For example, simple discreet objects and polished textures are easier to visualize than groups and fractals. If you want to remember a tree, do not visualize 1000 leaves, and if you want ants do not create a colony. There is an exception to this idea: when creating massive memory palaces, we reuse very complex objects. However, we do not create these objects from scratch, we simply recall some location which we visit and revisit many many times.


It is perfectly OK and even recommended to reuse visualizations, but then these visualizations need to be adapted to their current context.

The whole idea of a dictionary of visualizations for abstract words is avoiding the need to create new complex visualizations in subjects we work with. We generate the visualization once and can spend 5 min to do that. The next time we meet the same word, the visualization should come immediately.

One of the things we usually teach is a “peg method”: fixed visualizations for numbers between 1 and 10, each connecting with up to 4 words we need to remember. Each 4 digits number generates a very different interaction between the fixed visualizations with a very specific result. The competitive variation of this method involves putting 8 PAO visualizations into each room of a memory palace, where each PAO encodes a 3 digit or 6 digit number.

Then we put several visualizations of this kind into one memory structure, and visualizations start to change. They get new details, penetrate each other physically, mutate and merge. The context can make each visualization unique, and we really should leverage this.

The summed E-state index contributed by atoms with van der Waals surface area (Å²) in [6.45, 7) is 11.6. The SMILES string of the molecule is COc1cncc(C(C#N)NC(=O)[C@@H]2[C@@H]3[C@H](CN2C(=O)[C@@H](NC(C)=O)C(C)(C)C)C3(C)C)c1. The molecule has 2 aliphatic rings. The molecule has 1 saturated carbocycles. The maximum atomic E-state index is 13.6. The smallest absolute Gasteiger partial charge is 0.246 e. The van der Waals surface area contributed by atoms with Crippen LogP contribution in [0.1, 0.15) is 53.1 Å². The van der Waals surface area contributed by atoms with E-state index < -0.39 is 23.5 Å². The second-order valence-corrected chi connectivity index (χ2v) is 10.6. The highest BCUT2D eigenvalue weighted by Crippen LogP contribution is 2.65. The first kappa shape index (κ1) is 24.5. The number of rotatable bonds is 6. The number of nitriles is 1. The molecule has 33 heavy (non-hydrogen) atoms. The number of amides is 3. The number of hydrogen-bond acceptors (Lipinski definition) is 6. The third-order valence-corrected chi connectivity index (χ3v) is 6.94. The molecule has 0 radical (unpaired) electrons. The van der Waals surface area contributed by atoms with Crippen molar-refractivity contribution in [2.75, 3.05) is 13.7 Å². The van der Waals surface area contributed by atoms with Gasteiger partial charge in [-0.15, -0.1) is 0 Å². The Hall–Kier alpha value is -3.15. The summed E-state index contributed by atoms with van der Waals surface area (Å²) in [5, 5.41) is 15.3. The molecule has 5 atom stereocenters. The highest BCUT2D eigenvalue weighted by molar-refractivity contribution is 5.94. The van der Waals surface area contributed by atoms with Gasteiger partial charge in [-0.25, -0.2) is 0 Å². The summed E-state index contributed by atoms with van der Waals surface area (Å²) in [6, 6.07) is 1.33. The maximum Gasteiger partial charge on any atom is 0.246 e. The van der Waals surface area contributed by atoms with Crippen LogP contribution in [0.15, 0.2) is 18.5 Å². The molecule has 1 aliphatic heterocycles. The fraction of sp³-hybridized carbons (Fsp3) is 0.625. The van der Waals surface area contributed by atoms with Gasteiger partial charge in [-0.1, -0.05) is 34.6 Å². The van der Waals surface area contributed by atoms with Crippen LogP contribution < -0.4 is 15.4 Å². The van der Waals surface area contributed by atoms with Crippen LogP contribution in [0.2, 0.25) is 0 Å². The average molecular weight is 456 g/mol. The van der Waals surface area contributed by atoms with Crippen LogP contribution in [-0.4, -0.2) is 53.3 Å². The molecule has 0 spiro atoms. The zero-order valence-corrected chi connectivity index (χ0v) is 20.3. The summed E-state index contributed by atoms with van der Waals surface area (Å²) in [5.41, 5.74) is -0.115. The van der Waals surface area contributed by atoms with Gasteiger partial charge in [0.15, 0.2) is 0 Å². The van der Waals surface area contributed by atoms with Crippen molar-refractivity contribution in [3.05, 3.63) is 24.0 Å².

If we try to remember useless information, we can do it for a while, but are likely to forget the next day. However, if we use this information actively to achieve some real goal other then memorization, we are more likely to remember.

For example, when students present their work in front of other students, they tend to remember that particular work better than anything else in the course. If you can integrate something that you learned in a real situation and see that it helps, memorization is almost guaranteed.

We cannot force students to use their visualizations, so instead, we try to question our knowledge from different perspectives. This method is less perfect but easier to apply.


Our visualization should reliably represent the information we want to remember. There are often some minor gaps due to different representation: by association, as a person/action/object, in an artificial context. If there is a huge gap between the stuff we visualize and the stuff we really want to remember we have a problem. We might remember our visualization very well, but fail to recreate the original information from the visualization.

This gap is very easy to see when trying to remember foreign languages by association. We generate a great visualization, but the word we recreate is a different word with a different meaning. This is puzzling and confusing. In such cases, we usually supplement our visualization with logical reasoning or audio memory.


Now create 5 simple not meaningful and not specific visualization for some 5 random words. Each visualization is useless on its own. Try to combine them into one single object. If you succeed, this object is likely to be memorable.


Get 4 Free Sample Chapters of the Key To Study Book

Get access to advanced training, and a selection of free apps to train your reading speed and visual memory

You have Successfully Subscribed!

One Reply to “Is my visualization memorable?”

  1. This post is so spot on! Thanks for these insights–I realized I’ve been trying to create simple images–I guess for fear of not being able to remember all the details, but then of course it became less interesting, less sticky. So much to unpack here, bookmarked.

Leave a Reply

This site uses Akismet to reduce spam. Learn how your comment data is processed.